Yesterday, I made a trip to Paris to attend the “Nuit du Hack 2010“. It was already the 7th edition. The event, organized between 16h and 7h, was split in two parts: a set of talks about security topics and, starting from midnight, a CTF contest. I had the chance to get one of the latest places. This year, there was 500 seats available! The event was organized on a boat in the center of Paris. Nice place!
Arrived just in time in Paris, bad surprise: a huge amount of people waiting to ride on the boat. It seemed that the organization was overloaded by the administrative tasks. Also, first time that I see this at a security conference: all bags were inspected by a security guard: All food and drink were not allowed on the boat. Strange procedure and hard for people who will perform a CTF contest the whole night long (we all need Club Mate or Redbull right?). Only the refreshments and food provided on the boat was allowed and limited in choice (we also need 0xCOFFEE!).
After a long waiting time, I was finally on board but missed the beginning of the first conference. From my point of view, 500 people on this boat was too much: two talks were scheduled in parallel and the rooms were full! Only a small projector per room. Extra displays could be helpful to read the slides in better conditions. But let’s put aside these practical considerations, the talks were interesting! I attended the following ones:
“La révélation des failles de sécurité, risques et enjeux” – I missed the first part but it was interesting for the audience composed of relatively “young people”. A lawyer and a forensics specialist explained the risks to perform illegal online activities or with software (disclosure of vulnerabilities). They explained how works the French justice with simple words. I wrote down an interesting information: In France, there are only 10 IT experts in forensics who can be mandated by judges!?
“GPGPU et ses implications sur la sécurité des systèmes de chiffrement” by Lucas Fernandez. Lucas explained why it became very interesting to use GPU’s instead of CPU’s to perform some attacks like passwords cracking. GPU’s or “Graphics Processing Unit” are much more powerful than the regular CPU’s. Why not use their power in this case? He also presented some frameworks and tools developed to use the GPU power like OpenCL or Cuda. Luca’s presentation ended with a live demo of MD5 password cracking. It was impressive. Even if you use a strong password, it can be easily cracked in a few hours (and what’s a few hours today?)
“La sécurité antivirale est un échec” by Stefan Le Berre. He demonstrated that an anti-virus, besides the commercial messages given by companies, does not fully protect you against attacks. It just reduces the surface attack but it remains vulnerable to other types of attack. As some components of the anti-virus run at ring “0″ (the kernel – with full privileges), they can be abused due to vulnerabilities. Stefan disclosed some 0-days found on the most common commercial solutions. All major names were affected! Interesting tool to find vulnerabilities in Windows kernel drivers: ioctl_fuzzer.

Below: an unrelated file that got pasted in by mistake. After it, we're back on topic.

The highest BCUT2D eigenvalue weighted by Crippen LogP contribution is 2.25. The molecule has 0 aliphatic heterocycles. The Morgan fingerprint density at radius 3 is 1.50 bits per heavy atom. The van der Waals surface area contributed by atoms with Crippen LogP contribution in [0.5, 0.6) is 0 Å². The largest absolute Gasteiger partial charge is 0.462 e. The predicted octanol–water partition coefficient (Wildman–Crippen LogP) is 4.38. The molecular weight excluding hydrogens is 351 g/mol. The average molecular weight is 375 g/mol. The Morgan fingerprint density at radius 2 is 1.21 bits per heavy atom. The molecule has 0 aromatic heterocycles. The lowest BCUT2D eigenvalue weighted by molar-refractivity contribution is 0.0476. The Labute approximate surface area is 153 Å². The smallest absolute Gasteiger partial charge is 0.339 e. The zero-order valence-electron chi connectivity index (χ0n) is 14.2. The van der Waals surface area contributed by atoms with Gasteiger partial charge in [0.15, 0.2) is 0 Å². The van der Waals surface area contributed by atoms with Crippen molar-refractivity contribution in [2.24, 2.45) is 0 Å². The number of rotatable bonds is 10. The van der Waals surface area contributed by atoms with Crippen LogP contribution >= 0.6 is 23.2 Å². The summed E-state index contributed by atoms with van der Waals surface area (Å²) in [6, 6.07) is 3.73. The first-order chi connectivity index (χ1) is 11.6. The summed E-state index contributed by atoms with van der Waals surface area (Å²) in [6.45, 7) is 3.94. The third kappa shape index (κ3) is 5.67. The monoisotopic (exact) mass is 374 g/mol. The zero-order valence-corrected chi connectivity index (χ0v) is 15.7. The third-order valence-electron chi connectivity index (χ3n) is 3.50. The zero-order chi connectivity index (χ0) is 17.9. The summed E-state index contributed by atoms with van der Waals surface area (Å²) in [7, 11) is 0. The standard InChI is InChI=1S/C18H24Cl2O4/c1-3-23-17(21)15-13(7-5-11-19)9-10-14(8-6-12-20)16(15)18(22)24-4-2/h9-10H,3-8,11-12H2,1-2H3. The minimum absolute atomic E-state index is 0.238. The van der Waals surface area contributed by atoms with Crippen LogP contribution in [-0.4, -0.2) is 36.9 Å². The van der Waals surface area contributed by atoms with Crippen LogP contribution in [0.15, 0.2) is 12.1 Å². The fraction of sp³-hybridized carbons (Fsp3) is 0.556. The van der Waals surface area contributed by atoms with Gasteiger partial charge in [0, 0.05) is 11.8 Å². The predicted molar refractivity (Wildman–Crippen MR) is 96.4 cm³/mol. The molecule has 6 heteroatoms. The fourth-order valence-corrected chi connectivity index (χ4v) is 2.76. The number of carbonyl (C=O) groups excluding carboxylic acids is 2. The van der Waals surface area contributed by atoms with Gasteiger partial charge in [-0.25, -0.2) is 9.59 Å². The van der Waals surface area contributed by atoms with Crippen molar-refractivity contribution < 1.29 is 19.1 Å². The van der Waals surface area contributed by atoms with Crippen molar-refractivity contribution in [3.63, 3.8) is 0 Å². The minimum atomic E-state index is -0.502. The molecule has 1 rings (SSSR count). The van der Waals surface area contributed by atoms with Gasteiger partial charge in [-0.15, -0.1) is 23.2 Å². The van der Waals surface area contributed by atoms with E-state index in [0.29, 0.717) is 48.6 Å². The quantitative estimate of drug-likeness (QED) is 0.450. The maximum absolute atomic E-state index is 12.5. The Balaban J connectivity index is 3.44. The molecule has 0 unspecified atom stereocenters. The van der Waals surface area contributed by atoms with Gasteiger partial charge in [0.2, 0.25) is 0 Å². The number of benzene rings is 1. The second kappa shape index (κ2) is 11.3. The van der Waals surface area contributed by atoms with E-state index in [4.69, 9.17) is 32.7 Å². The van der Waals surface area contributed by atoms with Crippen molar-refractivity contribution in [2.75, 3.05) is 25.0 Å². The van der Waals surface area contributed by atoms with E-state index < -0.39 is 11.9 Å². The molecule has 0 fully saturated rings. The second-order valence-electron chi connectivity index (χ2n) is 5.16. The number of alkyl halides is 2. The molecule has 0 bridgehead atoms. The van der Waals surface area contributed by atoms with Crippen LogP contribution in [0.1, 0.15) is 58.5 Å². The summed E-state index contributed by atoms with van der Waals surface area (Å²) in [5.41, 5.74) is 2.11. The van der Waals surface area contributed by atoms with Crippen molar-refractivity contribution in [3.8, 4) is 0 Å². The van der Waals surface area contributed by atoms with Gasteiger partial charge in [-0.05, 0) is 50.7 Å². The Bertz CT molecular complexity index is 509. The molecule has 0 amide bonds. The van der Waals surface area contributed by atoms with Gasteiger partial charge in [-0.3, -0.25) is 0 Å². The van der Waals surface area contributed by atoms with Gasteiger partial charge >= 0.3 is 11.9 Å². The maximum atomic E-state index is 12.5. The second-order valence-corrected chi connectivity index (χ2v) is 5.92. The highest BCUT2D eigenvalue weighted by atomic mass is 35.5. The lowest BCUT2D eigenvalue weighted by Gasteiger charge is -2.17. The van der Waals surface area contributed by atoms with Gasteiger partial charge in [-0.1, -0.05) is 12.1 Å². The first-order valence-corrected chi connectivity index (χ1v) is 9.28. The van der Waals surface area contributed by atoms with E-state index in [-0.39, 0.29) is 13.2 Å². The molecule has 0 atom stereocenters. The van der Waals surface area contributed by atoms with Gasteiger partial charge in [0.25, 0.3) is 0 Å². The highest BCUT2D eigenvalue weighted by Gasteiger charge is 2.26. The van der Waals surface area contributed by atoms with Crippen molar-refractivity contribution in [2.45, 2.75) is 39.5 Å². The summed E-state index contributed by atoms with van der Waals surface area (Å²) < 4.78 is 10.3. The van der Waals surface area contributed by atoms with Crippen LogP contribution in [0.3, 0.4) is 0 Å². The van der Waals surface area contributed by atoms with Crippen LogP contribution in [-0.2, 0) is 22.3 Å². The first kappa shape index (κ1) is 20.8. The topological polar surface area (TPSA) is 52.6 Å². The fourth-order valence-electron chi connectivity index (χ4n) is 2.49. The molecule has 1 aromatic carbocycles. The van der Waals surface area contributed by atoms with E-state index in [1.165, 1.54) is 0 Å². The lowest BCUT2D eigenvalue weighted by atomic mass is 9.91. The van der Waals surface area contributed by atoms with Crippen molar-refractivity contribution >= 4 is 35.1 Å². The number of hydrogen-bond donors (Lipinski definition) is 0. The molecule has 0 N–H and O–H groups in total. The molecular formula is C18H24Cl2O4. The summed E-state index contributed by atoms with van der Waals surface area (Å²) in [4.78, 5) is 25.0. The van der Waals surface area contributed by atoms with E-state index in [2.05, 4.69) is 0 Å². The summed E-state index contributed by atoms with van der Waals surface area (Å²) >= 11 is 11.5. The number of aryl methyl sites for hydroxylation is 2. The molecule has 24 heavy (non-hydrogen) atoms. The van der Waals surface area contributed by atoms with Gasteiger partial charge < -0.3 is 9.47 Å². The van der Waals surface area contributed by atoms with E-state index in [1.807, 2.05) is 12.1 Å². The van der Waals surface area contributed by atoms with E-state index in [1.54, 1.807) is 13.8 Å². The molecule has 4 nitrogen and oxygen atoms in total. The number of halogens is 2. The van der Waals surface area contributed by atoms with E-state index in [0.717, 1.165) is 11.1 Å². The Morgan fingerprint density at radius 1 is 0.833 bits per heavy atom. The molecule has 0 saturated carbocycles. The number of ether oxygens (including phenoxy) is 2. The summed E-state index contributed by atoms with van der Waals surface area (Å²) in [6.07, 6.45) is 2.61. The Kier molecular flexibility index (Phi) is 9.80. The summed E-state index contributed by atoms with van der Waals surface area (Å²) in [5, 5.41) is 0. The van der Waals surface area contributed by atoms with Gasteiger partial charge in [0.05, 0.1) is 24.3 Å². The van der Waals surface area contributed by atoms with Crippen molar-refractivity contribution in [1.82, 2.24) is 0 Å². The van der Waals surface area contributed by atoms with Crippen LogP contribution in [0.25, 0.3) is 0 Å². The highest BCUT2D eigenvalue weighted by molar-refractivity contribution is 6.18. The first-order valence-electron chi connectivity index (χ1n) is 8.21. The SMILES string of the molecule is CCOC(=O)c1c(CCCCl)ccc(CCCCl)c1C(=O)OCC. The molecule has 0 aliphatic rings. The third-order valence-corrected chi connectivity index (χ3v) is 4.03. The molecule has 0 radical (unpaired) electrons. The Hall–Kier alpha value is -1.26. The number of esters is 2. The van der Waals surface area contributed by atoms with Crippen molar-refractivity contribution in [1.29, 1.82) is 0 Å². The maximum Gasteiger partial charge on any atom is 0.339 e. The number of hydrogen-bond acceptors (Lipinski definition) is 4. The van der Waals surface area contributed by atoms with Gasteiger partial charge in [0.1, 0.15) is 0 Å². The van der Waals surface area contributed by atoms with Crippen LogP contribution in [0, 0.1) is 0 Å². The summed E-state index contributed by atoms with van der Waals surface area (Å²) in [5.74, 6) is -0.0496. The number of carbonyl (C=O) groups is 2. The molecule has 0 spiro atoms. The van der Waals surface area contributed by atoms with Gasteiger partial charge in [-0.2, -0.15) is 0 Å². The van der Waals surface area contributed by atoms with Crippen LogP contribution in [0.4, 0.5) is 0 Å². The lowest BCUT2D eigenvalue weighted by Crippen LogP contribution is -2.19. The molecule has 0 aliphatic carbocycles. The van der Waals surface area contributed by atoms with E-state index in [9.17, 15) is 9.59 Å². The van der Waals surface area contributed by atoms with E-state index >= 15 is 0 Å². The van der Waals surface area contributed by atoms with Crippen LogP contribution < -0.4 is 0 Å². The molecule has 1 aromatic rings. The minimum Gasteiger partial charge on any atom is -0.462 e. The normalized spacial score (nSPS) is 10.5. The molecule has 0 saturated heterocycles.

“Cracking the Playstation 3” by GeoHot. Special guest for this edition! George made a one-hour presentation about his work about the iPhone and PS3 cracks. Very nice to listen to him!
“Xdbg, un désassembleur et débogueur open-source” by Christophe Devine. He presented his project (with the help of a developer) and explained why they started a brand new project from zero. The development started recently and looks already interesting. They are looking for volunteers, have a look here.
“Analyse avancée de la mémoire physique de Mac OS X” by Matthieu Suiche. Again, Matthieu made the show with his well-known presentation about the forensics analyze of the MacOS memory. Impressive work!
“Stack Smashing Protector” by Paul Rascagneres – RootBSD. Finally, Paul presented a cool research about SSP. After an introduction about this principle implemented by GCC (very interesting for me, I’m not a developer), he explained how the SSP has been implemented in Linux and FreeBSD. And, of course, how to try to escape this mechanism
Except the GeoHot’s presentation, all of them were in French. The audience was quite young (lot of students) and coming mainly from Paris. After the presentations, the CTF started until 7h. It was time for me to come back to Belgium! Cool event where I met friends (Marc, Paul, Christophe & the others)